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title: 'Saturday press. (Honolulu, H.I.) 1880-1885, February 07, 1885, Image 3',
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ADVHRTISINO RATES IM PRESS
Measured In Inches. Full column of SituriUv
-i laches ferns;
On. Morrtrs 4 1t.
H imh t
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I " if
U enldmn t 1 t-s
reh aMnlml IfMli TI mn estra.
Ifjih JJ.lljml Iwh If. W extra.
Scconil Itwettlwi l( rate elMrjtJ fr firil Imertrari.
E.ui additional nwmh Js rate charted far rtrsi
AJrrrtifflM oedfrej Its tnr 5 or RIM nssntht will
t t "itrje'l for monthly at JJ lh ratt fir Am memth.
Bumfee Cards ssfcetl frtlttJ Artnrttar. at
ati. wed a tiscfmnt of our third mn tier, mtts sshkh
at f r transient advertisements.
All at a It rr.mefilt wtH t eotleeted monthly.
ei et-t yearl advettl-ieii.sr'i". tihmt.
All forein advertisements mtssl Is aceonpaflW ith
l e paf fceit ordered ll, or no Amur will l taken of
Ihetn. The rates of chauea are rrlven in th auisc
t !e, a-vl remtttarseee fur rsrn American adsems
merit, or subscriptions miy be msdi by tank bills,
coin or pnstal mooy seders.
.PUIIKUARY j, iff j
A Itri'flllovrtii'hyif Hie T.nle Mr: Loutll
" Iliat tien trie win, In al Ms stall
Ilium J thieat'trn sVlts.
She pitel ihrouth Clor)'s niornlftic ifate
' n.1 oalVeJ In t'arailiw."
A week ago to day, at seven o'clock in the
morning, Mrs Lowell Smith " passed through
Abigail Willis Tenney was lwrn In the
village of Ikifre, Worcester County,ln the state
of Massachusetts, December 4,1809 .Her
father was a successful school teacher, and
Abigail was the 9th cf 11 children, six of
whom were boys.
When she was still a little girl, the family,
owing lo business reverses, rcmrtd to llran
don, Rutland County, Vernont, where the
childhood, girlhood nnd )oung-lad)bood of
the future missionary was for Ihe most patt
To the personal training of her father Miss
Tenny doubtless owed a large share of her
proficiency as n teacher. ,
At about eighteen, while teaching Ihe vill
age school In Heath, Massachusetts, she met
youn; Lowell Smith, then an undergraduate
In William's College, lie was even then fil
ling himself for his future missionary work,
having tell the plow for the college 011 his
conversion, when about twenty-one. They
became engaged soon after, and, better to fit
herself to second the future labors of her hus
bind, Mis Tcnny entcted Ihe newly organ
lird young ladles seminary at Ipswich, Kssea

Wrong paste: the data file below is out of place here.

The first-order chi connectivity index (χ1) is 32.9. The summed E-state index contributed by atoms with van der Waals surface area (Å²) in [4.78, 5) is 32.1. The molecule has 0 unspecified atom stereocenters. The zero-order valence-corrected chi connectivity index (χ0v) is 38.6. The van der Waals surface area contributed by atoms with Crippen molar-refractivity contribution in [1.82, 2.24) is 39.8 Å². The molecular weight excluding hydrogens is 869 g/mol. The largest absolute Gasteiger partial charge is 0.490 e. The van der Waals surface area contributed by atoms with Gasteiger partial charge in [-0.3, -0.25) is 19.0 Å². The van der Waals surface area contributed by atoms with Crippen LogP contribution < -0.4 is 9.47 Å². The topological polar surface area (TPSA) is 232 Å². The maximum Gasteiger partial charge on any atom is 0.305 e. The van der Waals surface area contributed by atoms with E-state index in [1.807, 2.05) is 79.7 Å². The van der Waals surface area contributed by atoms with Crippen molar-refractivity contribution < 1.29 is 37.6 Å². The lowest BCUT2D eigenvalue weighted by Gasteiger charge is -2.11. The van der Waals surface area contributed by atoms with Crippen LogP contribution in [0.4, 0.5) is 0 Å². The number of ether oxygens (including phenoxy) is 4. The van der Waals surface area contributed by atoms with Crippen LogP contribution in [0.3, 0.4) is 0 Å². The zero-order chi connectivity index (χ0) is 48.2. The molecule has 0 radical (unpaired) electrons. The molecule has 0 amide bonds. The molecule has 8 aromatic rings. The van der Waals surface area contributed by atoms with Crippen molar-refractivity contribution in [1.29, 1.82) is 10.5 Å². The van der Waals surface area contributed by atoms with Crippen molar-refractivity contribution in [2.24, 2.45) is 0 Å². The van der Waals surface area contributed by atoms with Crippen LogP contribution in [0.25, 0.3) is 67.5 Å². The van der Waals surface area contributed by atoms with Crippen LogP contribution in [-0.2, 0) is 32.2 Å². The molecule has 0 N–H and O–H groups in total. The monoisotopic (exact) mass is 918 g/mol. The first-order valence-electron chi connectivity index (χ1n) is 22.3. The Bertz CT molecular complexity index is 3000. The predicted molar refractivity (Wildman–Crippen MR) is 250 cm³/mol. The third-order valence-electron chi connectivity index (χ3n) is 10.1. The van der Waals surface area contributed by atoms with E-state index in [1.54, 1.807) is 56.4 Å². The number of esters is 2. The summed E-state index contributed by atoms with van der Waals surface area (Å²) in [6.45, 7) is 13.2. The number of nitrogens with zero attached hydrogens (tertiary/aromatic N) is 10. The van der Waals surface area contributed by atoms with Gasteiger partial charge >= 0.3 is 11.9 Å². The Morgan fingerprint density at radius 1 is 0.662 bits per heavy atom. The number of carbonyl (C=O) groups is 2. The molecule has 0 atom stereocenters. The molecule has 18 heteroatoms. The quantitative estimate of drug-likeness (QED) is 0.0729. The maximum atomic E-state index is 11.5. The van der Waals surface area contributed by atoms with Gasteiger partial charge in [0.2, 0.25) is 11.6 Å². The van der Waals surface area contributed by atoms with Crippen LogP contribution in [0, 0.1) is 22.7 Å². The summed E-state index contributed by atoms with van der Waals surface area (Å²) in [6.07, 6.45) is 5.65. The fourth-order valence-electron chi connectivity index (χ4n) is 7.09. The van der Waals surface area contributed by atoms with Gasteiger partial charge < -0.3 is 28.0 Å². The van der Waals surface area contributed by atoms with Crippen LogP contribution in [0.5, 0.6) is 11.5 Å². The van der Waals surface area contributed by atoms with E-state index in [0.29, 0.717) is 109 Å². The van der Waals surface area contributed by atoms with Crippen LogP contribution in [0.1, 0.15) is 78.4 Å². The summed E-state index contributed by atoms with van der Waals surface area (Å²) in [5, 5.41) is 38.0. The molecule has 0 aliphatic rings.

County, Massachussets. This Institution was
founded In 1S1S by Miss Lyon nnd Miss Grant,
who afterwards founded Ml. Hot) ok.- Scmin
ary. Under these ladies Ipswich Seminary-
soon became justly celebrated for its successful
schooling of teachers, and the future educator
of so many Haw iians of such varied parent
ace was a pupil ol Ipswich in the heyday of
its usefulness. How well she Improved her
opportunities was shown by her rapid promo
tion to ihe important trust of pupil-teacher.
The aflcr-frult of those studious hours is part
of the educational history of Honolulu of
the Hawaiian nation.
Miss Tenney b:came the wife of R. cv
Lowell Smith, October 2, iSj:.
On the 23rd of Novtmber following they
sailed from New London, Connecticut, on
board the old nhaling bark Mentor, Captain
John Klcc, in company with Kev. John IJelll,
first seaman' chapliin and first pastor of the
llcthcl, and Mrs. Drill, Her. and Mrs. II. W.
Parker, parents of Rev. Henry II. Parker,
and Mr. Charles llurnham, a carpenter and
builder, who came to erect the llethel Church,
the ftame work of which was on board the
The voyage was a memorable one, occupy
ing 159 days, during which they saw- no land ;
though, being driven by stress of weather far
south of Cape Horn, they passed alarmingly
near many icebergs.
They landed May 1, iSrj. The ladiea of
the party were met t the shore by the queenV
carriage a hand cart, drawn by two natives,
clad in dignity and malos.
The first station of Mr. and Mrs. Smith was
it Molokai, then well populated. Their only
white colleagues on the island were Rev. and
Mrs. K. H. Hitchcock. Their first house
was a (mall native hut. But after endur
ing its discomfort a few months Mr. Smith,
assisted by his parishioners all natives,
built a comfortable cottage of stone collected
from an abandoned heiau, the natitcs furnish
ing a thatched roof.
A biography of the devoted Christian
woman whose life has been thus far outlined
cannot be separated from the life of her equally
devoted husband. It is not often given to
man anil wife no matter how congenial and
mutually helpful so effectually to supplement
each other in a noble life wotk. And though
in the first years of their island life the hus
band's energy was conspicuous and the wife's
ill-health confined her influence to silent and
often unnoticed channels, yet it is self-eviJrnt